Although Sanders had spent the majority of his career fighting and championing issues that were, at the very least, relatable to the lives of many in those communities, he often did that work in spaces far removed from the very people for whom he said he was supposedly championing. And that might not seem like a big deal, however it is hard to come up with solutions for problems when you are not quite sure – or even honest – about their root causes.
And, to me, that is why Sanders lost. He was just too damn unrealistic.
Sanders is a man who wants us to be like Denmark. He is a man who wanted to believe that race didn’t and shouldn’t matter and that it was all economics — a rising tide should lift all boats. But the problem is this is America and not some homogeneous nation like Denmark. We are a country built off of some pretty wicked oppression, which still exists to this day. A rising tide does not lift all boats because there are some folks, particularly us Black folks, who have been systematically prohibited from venturing on the beach, let alone the water. And in spite of everyone’s desire to categorize all folks as the same, the research has shown that being poor and Black in America is vastly different from being white and poor.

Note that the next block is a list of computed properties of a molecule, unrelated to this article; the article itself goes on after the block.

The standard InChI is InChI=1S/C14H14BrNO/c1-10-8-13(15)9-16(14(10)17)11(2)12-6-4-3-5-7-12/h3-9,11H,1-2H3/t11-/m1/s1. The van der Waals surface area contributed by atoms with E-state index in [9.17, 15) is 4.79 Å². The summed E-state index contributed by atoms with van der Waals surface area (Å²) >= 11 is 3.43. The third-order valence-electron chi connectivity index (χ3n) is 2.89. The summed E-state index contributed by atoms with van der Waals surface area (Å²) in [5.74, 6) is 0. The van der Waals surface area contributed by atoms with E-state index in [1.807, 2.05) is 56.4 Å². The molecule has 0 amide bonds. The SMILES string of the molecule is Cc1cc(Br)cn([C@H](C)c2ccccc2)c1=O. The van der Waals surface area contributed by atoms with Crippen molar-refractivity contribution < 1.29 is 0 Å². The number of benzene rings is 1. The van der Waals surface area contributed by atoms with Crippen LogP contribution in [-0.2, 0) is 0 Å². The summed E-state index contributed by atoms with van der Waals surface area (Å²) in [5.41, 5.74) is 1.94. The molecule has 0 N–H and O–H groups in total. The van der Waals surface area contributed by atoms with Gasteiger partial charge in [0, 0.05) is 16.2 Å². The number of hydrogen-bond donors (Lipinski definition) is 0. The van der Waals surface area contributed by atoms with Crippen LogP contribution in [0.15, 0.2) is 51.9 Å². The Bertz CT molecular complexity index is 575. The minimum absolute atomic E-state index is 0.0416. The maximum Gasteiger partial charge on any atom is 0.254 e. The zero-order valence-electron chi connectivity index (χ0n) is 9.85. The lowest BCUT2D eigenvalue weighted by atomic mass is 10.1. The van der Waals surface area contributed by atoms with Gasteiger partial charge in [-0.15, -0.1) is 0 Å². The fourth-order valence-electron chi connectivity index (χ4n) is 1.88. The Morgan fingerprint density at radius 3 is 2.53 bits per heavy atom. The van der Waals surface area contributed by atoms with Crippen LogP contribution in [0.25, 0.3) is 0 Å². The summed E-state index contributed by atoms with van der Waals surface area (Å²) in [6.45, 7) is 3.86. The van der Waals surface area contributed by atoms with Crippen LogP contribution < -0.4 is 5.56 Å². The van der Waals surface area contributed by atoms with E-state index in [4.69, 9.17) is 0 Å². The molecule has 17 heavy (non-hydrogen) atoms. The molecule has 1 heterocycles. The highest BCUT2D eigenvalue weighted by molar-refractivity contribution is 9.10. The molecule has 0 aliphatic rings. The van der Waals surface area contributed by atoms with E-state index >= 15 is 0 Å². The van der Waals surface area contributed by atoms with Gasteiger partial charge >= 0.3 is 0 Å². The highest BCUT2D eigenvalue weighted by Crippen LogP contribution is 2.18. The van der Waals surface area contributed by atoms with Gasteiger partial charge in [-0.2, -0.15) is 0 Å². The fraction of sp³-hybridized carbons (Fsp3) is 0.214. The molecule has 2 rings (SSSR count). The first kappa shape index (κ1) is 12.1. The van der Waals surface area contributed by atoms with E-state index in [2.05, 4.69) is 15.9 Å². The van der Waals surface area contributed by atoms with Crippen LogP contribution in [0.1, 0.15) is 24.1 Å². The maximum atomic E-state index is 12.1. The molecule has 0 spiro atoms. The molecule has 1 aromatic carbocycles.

As such, race matters.
And if Sanders truly believed that race played a factor in our criminal justice system, and in our police departments, and in all other facets of life – like he was trying to convince us he believed during his campaign – you have to admit that it was pretty naïve (or even delusional) of him to think that race would not be a factor in the election season.